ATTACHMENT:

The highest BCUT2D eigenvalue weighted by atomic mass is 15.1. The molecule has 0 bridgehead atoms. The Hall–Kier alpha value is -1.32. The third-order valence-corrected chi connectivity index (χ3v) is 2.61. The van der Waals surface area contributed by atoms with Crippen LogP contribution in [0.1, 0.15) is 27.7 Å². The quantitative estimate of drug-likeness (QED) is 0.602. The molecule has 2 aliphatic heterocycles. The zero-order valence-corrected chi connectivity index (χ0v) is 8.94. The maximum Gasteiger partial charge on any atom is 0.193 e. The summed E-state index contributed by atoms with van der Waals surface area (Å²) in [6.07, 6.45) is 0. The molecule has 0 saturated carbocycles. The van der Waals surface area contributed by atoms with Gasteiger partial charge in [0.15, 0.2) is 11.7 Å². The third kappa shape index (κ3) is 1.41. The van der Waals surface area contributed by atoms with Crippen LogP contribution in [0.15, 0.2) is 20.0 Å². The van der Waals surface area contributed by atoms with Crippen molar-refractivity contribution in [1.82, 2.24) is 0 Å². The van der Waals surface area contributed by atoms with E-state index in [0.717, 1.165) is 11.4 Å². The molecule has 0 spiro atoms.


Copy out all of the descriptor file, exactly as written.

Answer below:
The highest BCUT2D eigenvalue weighted by atomic mass is 15.1. The molecule has 0 bridgehead atoms. The Hall–Kier alpha value is -1.32. The third-order valence-corrected chi connectivity index (χ3v) is 2.61. The van der Waals surface area contributed by atoms with Crippen LogP contribution in [0.1, 0.15) is 27.7 Å². The quantitative estimate of drug-likeness (QED) is 0.602. The molecule has 2 aliphatic heterocycles. The zero-order valence-corrected chi connectivity index (χ0v) is 8.94. The maximum Gasteiger partial charge on any atom is 0.193 e. The summed E-state index contributed by atoms with van der Waals surface area (Å²) in [6.07, 6.45) is 0. The molecule has 0 saturated carbocycles. The van der Waals surface area contributed by atoms with Gasteiger partial charge in [0.15, 0.2) is 11.7 Å². The third kappa shape index (κ3) is 1.41. The van der Waals surface area contributed by atoms with Crippen LogP contribution in [0.15, 0.2) is 20.0 Å². The van der Waals surface area contributed by atoms with Crippen molar-refractivity contribution in [1.82, 2.24) is 0 Å². The van der Waals surface area contributed by atoms with E-state index in [0.717, 1.165) is 11.4 Å². The molecule has 0 spiro atoms.